There’s Only One Resolution Necessary In The New Year … Treat Your Bacteria Well

By Karen Foster

At one point or another, we’ve all made a long list of New Year’s resolutions to improve our health and lost weight. Most of these resolutions will fail because support systems are not in place from the start. However a different type of resolution, one for your gut bugs is far more effective than any strategy for weight loss.

There are over 400 species of bacteria in your belly right now that can be the key to health or disease.

The genomes of the bacteria and viruses of the human gut alone are thought to encode 3.3 million genes.

At this very moment, there are trillions of bacteria living in your body — the majority in your gastrointestinal (GI) tract. Collectively, these bacteria are known as the microbiome. The bulk of them are symbiotic — in other words, mutually beneficial. We help our microbiome survive and it helps us survive. Researchers are continually uncovering diverse and important functions of the microbiome related to energy metabolism, immunity, GI and mental health — among others.

Weight loss resolutions are relevant in this regard, since the gut microbiome affects the rate of absorption, metabolism and storage of calories. For example, specific bacterial strains, such as Firmicutes and Bacteroidetes, shift during obesity — potentially increasing energy harvest from food. Ai-Ling Lin, assistant professor at the UK Sanders Brown Center on Aging, is investigating the impact of the microbiome on the aging brain and mental health. Her research findings demonstrate a healthy microbiome is associated with reduced anxiety and risk for dementia with aging. A well-known role of the gut microbiome is protection of the GI tract’s health and function. This is why some antibiotics can cause loose stools or diarrhea. Of note, probiotic supplementation has been shown to be effective in the treatment of antibiotic-associated diarrhea.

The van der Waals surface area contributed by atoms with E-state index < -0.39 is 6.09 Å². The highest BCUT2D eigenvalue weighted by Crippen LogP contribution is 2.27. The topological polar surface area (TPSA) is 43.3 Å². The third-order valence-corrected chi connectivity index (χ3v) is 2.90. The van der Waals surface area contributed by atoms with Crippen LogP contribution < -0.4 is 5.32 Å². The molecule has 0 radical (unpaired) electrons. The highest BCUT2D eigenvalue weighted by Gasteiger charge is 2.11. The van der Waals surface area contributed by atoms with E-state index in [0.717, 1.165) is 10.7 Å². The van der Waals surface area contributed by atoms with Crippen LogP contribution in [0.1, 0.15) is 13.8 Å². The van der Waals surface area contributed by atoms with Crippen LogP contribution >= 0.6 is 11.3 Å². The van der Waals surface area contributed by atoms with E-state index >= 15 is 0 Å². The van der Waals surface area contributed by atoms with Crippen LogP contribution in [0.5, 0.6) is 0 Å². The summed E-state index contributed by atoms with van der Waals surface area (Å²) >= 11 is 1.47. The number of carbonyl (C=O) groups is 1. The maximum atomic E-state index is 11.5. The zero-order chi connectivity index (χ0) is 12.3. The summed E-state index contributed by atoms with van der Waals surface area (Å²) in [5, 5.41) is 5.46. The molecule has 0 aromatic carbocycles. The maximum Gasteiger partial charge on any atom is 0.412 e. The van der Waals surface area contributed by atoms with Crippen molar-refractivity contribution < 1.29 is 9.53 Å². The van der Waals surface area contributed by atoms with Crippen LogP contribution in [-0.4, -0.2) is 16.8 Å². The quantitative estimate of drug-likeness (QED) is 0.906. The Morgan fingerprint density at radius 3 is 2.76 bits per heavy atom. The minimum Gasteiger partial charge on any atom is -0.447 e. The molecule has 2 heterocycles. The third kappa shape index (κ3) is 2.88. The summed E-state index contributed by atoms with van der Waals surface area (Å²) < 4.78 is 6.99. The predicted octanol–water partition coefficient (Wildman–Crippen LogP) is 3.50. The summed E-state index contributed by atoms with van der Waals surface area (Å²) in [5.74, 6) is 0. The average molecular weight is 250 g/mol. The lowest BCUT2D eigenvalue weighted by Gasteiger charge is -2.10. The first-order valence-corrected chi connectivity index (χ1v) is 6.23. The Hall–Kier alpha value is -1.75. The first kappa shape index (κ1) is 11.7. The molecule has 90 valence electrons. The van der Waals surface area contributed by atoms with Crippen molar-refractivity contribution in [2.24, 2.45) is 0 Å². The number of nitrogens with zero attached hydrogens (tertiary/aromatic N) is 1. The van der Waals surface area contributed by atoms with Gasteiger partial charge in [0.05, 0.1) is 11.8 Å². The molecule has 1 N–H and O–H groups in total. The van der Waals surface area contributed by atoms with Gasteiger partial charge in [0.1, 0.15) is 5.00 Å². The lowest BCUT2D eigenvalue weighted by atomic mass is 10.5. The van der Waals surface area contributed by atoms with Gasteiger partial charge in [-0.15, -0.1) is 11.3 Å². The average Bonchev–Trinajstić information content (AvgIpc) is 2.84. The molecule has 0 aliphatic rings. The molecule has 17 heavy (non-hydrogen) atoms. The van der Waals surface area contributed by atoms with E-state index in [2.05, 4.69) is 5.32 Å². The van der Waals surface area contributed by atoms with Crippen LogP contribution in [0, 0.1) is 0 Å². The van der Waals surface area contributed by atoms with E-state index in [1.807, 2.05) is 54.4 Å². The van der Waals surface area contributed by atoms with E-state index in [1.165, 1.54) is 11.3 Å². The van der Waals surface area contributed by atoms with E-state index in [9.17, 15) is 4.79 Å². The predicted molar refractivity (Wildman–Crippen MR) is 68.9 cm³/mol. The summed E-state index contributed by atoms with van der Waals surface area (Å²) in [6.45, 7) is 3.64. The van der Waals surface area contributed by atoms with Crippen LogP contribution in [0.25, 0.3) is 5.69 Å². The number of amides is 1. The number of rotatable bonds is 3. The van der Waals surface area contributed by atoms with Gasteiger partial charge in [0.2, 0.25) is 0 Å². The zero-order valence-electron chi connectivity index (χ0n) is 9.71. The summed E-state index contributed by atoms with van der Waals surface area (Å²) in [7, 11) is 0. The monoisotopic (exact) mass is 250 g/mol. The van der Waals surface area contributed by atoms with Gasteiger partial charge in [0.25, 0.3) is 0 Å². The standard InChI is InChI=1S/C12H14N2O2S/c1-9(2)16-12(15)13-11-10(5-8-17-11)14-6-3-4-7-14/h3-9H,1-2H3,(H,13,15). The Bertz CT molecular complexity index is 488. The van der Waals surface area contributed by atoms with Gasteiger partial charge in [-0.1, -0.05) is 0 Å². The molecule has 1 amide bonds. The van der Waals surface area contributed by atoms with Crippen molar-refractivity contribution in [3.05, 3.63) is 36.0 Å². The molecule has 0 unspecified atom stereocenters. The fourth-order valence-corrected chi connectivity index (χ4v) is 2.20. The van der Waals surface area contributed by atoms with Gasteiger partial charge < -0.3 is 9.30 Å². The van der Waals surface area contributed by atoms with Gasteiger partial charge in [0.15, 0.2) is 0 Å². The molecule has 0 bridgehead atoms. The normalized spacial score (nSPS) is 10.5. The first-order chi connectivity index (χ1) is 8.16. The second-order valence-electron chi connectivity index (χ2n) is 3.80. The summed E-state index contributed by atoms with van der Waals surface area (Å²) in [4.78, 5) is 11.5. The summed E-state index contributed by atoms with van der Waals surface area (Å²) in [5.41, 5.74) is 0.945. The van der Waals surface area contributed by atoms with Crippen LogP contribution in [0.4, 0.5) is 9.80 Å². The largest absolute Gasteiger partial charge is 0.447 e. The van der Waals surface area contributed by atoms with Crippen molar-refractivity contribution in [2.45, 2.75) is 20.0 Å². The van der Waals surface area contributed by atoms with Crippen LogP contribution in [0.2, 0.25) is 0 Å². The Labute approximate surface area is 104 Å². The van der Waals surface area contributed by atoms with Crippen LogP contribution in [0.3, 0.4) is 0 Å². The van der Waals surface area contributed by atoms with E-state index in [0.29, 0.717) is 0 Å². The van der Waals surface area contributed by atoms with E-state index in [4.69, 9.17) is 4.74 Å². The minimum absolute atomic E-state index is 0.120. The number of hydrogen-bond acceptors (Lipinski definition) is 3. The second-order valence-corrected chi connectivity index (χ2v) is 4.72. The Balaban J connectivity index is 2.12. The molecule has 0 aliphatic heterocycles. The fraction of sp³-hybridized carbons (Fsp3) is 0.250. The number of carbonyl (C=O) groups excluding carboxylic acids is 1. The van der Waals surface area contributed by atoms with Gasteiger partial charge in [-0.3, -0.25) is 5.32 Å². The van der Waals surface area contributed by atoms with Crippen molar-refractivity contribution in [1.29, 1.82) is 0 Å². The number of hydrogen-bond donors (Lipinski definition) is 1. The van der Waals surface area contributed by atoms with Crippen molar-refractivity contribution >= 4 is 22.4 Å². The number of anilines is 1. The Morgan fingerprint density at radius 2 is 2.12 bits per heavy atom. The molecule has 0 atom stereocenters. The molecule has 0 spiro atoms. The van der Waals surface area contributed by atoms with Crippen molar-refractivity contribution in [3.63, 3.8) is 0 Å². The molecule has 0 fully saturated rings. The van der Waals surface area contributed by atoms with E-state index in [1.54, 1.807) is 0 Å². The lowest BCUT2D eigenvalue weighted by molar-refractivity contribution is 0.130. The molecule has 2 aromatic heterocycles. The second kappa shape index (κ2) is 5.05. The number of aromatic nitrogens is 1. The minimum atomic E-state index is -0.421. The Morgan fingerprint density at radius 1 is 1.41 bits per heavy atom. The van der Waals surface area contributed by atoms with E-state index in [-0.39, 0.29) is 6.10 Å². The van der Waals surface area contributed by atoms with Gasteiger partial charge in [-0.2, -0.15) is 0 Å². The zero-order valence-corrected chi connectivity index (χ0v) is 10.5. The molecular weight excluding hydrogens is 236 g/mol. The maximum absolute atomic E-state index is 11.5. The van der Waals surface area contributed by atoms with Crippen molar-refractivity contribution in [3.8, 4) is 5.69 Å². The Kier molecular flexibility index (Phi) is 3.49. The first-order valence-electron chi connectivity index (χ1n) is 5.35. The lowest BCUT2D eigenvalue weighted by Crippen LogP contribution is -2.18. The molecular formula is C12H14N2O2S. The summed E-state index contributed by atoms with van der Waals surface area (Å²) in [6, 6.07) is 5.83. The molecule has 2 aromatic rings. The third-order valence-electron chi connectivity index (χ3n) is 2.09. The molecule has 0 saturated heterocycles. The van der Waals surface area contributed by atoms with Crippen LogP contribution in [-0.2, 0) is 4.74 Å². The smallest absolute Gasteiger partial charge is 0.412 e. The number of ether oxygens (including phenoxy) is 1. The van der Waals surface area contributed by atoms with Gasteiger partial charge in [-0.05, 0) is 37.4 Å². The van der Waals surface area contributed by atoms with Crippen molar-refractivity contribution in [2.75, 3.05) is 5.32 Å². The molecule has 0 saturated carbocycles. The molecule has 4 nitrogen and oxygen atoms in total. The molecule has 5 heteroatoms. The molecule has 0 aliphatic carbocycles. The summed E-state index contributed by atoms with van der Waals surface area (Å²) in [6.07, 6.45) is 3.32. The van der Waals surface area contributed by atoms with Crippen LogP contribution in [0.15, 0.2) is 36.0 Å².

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Maximize your beneficial and defensive features of the microbiome by nourishing and protecting it, every single day. Here are some tips to nurture the good bugs within during the coming year:

Choose Complex Carbohydrates

A primary source of energy for the microbiome is complex carbohydrates. Vegetables, fruits, legumes, seeds and nuts are sources of resistant starch and dietary fiber — also known as “prebiotics.” Prebiotic-rich foods (not refined, sugary foods) give gut bugs plenty of fuel to flourish.

Include Natural Probiotics In Your Diet

Enrich the microbiome with a serving of yogurt, kefir, sauerkraut or fermented vegetables regularly. Beyond vitamins and minerals, these foods are rich sources of beneficial bacteria such as Lactobacillus and Bifidobacterium, which may boost immunity and overall health. Effects of probiotics vary from person to person, since everyone’s microbiome is unique.

Get Plenty of Sleep

Even gut bugs need a good night’s rest. The microbiome shifts in composition and function during the light versus dark hours of the day. Research indicates that irregular circadian rhythms (associated with jet lag in frequent flyers, for example) leads to shifts in the microbiome associated with metabolic changes. Taking steps toward a good night’s sleep will safeguard your gut bugs’ health and functionality.

Probiotic Sources

Cultured dairy products like yogurt, acidophilus milk, buttermilk, sour cream, cottage cheese and kefir are the best known food sources of friendly bacteria. Equally effective probiotic food sources include cultured/fermented vegetables (cabbage, turnips, eggplant, cucumbers, onions, squash, and carrots). Other, lesser known or used food sources of probiotics are sauerkraut and sourdough breads. Ideally, one could get a good supply of probiotics from one or more of these diverse foodstuffs. If dietary sources are not easily available, supplemental probiotic powders and capsules are good alternatives. Choose a brand that has at least 3 different strains of friendly bacteria and between 6 — 15 billion live organisms.

Image Credit: Waking Times

Also Read: The Microbiome In Your Body Thrives With Regular Physical Contact

Karen Foster writes for Prevent Disease, where this article first appeared.

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